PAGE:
Just discovered this forum and have learned a lot in only a few hours browsing. One point that others might find interesting: looking through the threads on water treatment, many people have mentioned using Aquamira but no one has discussed its byproducts.
Aquamira's active ingredient is chlorine dioxide (ClO2), which is widely used in municipal applications at very low concentrations. ClO2 is known to produce potentially harmful byproducts--chlorite and, to a lesser extent, chlorate. Of these chlorite has been shown to be harmful in lab experiements on animals (animenia, neurodevelopmental defects, among others). The EPA, along with the WHO, many European countries, and a few state agencies, regulates chlorite concentrations in drinking water; the EPA level is 1 mg/L.
Aquamira is identical to a product sold in Canada under the name of Pristine. Independent lab tests in Canada show that Aquamira/Pristine's normal dose results in chlorite concentrations in drinking water of up to 7mg/L; its triple dose yields over 15 mg/L. (These tests were conducted using wilderness water from a variety of locations.)
It should be noted that the EPA and other regulations apply to municipal treatment plants, not personal water treatment systems. It should also be noted that lots of people use Aquamira/Pristine and no one is dropping dead. I have seen no indication that a healthy adult using it for a short period of time would suffer any ill effects. Still, in light of the regulations that apply to ClO2-treated water consumed on a regular basis, it seems reasonable to suggest that anyone considering using Pristine for an extended period, or at the double or triple dose, or anyone with an underlying medical condition (including pregnancy or blood disorders) might want to get medical advice specific to their situation. For anyone who is looking for a threshold that is known to be safe, a report commissioned and used by Mountain Equipment Co-op in Canada advises limiting intake of water treated with Pristine/Aquamira to 1.5L/day for no longer than three months, and not using the triple dose. It also advises people with thyroid problems, anemia, or other blood illnesses to use of treatment methods, and says that women who are or are trying to become pregnant should not be exposed to it.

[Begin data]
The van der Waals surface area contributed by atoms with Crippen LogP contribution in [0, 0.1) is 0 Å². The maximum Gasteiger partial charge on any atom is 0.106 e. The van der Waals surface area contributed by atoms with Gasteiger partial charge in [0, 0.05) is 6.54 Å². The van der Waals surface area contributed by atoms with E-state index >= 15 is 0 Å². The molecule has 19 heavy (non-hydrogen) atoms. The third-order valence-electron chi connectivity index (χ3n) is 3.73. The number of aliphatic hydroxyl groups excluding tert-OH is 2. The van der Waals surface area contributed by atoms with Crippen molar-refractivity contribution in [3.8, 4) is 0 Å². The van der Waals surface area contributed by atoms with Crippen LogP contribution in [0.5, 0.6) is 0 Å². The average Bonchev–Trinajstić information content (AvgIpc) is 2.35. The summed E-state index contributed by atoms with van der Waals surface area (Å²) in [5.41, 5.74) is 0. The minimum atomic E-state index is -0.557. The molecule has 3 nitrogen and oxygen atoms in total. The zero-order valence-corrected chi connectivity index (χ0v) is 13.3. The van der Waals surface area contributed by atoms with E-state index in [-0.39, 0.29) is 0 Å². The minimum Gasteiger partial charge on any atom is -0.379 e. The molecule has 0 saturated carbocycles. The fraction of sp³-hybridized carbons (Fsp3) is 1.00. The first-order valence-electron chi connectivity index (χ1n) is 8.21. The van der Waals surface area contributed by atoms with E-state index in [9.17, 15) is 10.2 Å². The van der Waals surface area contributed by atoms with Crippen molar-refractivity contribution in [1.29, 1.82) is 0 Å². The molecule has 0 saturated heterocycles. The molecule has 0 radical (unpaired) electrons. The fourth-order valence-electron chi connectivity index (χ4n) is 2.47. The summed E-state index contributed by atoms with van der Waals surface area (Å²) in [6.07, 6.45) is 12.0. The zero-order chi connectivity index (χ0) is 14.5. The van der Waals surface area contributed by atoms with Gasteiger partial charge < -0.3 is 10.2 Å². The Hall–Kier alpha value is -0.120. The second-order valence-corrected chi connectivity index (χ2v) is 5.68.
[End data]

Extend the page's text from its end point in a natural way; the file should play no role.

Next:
As for the Miox pen, the manufacturer has supplied what appears to be reliable test data demonstrating negligible level of chlorite and chlorate formation.